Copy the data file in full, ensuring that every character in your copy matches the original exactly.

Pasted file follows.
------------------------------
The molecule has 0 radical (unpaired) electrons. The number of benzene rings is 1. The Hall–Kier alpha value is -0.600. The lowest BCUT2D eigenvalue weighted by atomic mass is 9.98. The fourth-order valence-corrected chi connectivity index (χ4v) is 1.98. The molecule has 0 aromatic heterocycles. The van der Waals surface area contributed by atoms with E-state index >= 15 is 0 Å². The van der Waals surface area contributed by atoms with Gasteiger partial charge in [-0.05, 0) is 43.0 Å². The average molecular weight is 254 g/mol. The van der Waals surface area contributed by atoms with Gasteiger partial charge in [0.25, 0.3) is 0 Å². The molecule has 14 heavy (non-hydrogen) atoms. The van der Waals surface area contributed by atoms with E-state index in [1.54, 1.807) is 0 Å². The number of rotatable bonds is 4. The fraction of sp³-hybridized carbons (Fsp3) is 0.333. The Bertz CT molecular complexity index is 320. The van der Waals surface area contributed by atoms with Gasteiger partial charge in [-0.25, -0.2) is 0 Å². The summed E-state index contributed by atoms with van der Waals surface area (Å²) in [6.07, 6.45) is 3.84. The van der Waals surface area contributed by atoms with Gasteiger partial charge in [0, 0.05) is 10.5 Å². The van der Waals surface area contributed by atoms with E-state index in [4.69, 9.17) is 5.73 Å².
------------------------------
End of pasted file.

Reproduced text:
The molecule has 0 radical (unpaired) electrons. The number of benzene rings is 1. The Hall–Kier alpha value is -0.600. The lowest BCUT2D eigenvalue weighted by atomic mass is 9.98. The fourth-order valence-corrected chi connectivity index (χ4v) is 1.98. The molecule has 0 aromatic heterocycles. The van der Waals surface area contributed by atoms with E-state index >= 15 is 0 Å². The van der Waals surface area contributed by atoms with Gasteiger partial charge in [-0.05, 0) is 43.0 Å². The average molecular weight is 254 g/mol. The van der Waals surface area contributed by atoms with Gasteiger partial charge in [0.25, 0.3) is 0 Å². The molecule has 14 heavy (non-hydrogen) atoms. The van der Waals surface area contributed by atoms with E-state index in [1.54, 1.807) is 0 Å². The number of rotatable bonds is 4. The fraction of sp³-hybridized carbons (Fsp3) is 0.333. The Bertz CT molecular complexity index is 320. The van der Waals surface area contributed by atoms with Gasteiger partial charge in [-0.25, -0.2) is 0 Å². The summed E-state index contributed by atoms with van der Waals surface area (Å²) in [6.07, 6.45) is 3.84. The van der Waals surface area contributed by atoms with Gasteiger partial charge in [0, 0.05) is 10.5 Å². The van der Waals surface area contributed by atoms with E-state index in [4.69, 9.17) is 5.73 Å².